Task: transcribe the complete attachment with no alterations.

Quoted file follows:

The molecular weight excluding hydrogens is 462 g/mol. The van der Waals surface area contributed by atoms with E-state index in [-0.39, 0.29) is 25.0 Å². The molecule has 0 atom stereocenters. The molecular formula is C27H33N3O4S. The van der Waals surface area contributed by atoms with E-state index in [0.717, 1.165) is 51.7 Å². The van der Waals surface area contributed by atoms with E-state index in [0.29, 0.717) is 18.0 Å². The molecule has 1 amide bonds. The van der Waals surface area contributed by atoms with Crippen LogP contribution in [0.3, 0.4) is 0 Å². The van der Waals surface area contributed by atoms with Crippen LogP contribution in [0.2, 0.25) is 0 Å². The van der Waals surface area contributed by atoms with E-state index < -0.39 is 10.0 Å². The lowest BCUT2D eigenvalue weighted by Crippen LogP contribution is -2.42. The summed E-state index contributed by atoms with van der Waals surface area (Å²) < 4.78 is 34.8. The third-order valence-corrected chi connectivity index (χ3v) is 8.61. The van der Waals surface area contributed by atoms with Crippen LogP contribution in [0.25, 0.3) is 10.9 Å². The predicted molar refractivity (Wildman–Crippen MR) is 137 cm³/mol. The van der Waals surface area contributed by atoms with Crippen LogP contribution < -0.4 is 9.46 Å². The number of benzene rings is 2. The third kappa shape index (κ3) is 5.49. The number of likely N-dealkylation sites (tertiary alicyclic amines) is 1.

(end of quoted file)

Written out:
The molecular weight excluding hydrogens is 462 g/mol. The van der Waals surface area contributed by atoms with E-state index in [-0.39, 0.29) is 25.0 Å². The molecule has 0 atom stereocenters. The molecular formula is C27H33N3O4S. The van der Waals surface area contributed by atoms with E-state index in [0.717, 1.165) is 51.7 Å². The van der Waals surface area contributed by atoms with E-state index in [0.29, 0.717) is 18.0 Å². The molecule has 1 amide bonds. The van der Waals surface area contributed by atoms with Crippen LogP contribution in [0.3, 0.4) is 0 Å². The van der Waals surface area contributed by atoms with Crippen LogP contribution in [0.2, 0.25) is 0 Å². The van der Waals surface area contributed by atoms with E-state index < -0.39 is 10.0 Å². The lowest BCUT2D eigenvalue weighted by Crippen LogP contribution is -2.42. The summed E-state index contributed by atoms with van der Waals surface area (Å²) < 4.78 is 34.8. The third-order valence-corrected chi connectivity index (χ3v) is 8.61. The van der Waals surface area contributed by atoms with Crippen LogP contribution in [0.25, 0.3) is 10.9 Å². The predicted molar refractivity (Wildman–Crippen MR) is 137 cm³/mol. The van der Waals surface area contributed by atoms with Crippen LogP contribution < -0.4 is 9.46 Å². The number of benzene rings is 2. The third kappa shape index (κ3) is 5.49. The number of likely N-dealkylation sites (tertiary alicyclic amines) is 1.